While profitability has been around break-even status, RealNetworks won a 2005 antitrust suit against Microsoft, and so has over $570 million in its coffers. The company is also charitably active, donating 5% of profits as part of the RealNetworks Foundation.
Though the company runs a number of internet radio stations, RealNetworks' primary music service is Rhapsody.
In 2006, the company's telecom business saw tremendous growth.
Revenues for this sector were down in 2006, but the company attributes this to a production cycle slump that will rise as new products come to market in 2007.
The Games sector is the fastest growing sector at RealNetworks, with a 53% revenue increase between 2005 and 2006.
As a software company, RealNetworks is subject to industry trends that affect the hardware and software that interacts with its own software.
The Apple iPod has a 75% share of the mp3 player market, making it the most popular player available; Apple bundles every iPod with a copy of its iTunes music player software. iTunes, aside from being a well-proliferated media player, is also the most popular digital music distribution service on the market, because it is the only player compatible with the iPod. Rhapsody faces serious troubles from the iPod's prominence; its main draw is that users can listen to all the music licensed by RealNetworks for free, but if a user wants to move a song to a player or CD, he must buy it and then upload it onto iTunes. With iTunes' simple-to-use format and the fact that it comes free and is exclusively compatible with the iPod, it is easy to see that using Rhapsody would be inefficient for an iPod user.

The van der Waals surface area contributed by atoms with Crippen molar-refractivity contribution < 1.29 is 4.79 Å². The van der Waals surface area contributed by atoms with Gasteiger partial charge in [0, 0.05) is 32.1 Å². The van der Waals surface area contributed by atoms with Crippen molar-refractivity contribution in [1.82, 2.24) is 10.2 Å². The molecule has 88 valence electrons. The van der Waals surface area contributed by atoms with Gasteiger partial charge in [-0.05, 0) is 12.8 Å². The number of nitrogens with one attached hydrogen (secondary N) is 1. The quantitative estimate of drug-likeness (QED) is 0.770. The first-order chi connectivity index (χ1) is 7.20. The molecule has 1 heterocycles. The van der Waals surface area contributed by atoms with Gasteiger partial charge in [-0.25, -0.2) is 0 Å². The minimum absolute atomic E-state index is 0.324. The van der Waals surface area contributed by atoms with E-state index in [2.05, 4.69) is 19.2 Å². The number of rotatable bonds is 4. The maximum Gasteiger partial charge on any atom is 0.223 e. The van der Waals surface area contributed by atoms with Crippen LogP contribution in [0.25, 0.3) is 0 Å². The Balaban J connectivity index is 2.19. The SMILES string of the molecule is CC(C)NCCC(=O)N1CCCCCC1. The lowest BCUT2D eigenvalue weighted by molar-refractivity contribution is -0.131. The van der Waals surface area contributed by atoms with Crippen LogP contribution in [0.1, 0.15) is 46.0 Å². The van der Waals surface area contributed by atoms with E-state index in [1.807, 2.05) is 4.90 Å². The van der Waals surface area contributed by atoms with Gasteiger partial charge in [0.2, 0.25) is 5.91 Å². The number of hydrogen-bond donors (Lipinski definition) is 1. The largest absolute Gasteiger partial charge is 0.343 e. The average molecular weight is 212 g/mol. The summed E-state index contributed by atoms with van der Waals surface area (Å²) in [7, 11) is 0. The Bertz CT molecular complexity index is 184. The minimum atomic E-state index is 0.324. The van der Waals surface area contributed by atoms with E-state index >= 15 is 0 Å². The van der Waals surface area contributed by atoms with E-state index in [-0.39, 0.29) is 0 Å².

Nowadays, PCs are quick; applications load instantly, many programs can be open at once, and all this technology is available on standard technology in both desktops and laptops. Because of this, users are finding less and less to differentiate between PCs; as nearly every general user program runs on the ubiquitous Microsoft Windows, hardware makers are now competing with each other on price - the PC market is becoming increasingly commoditized. RealNetworks stands to gain as falling hardware prices mean more consumers are able to buy more powerful computers. Today, 70% of U.S. consumers listen to music on their PCs, making digital music a hotter market than ever and creating new potential customers for RealNetworks.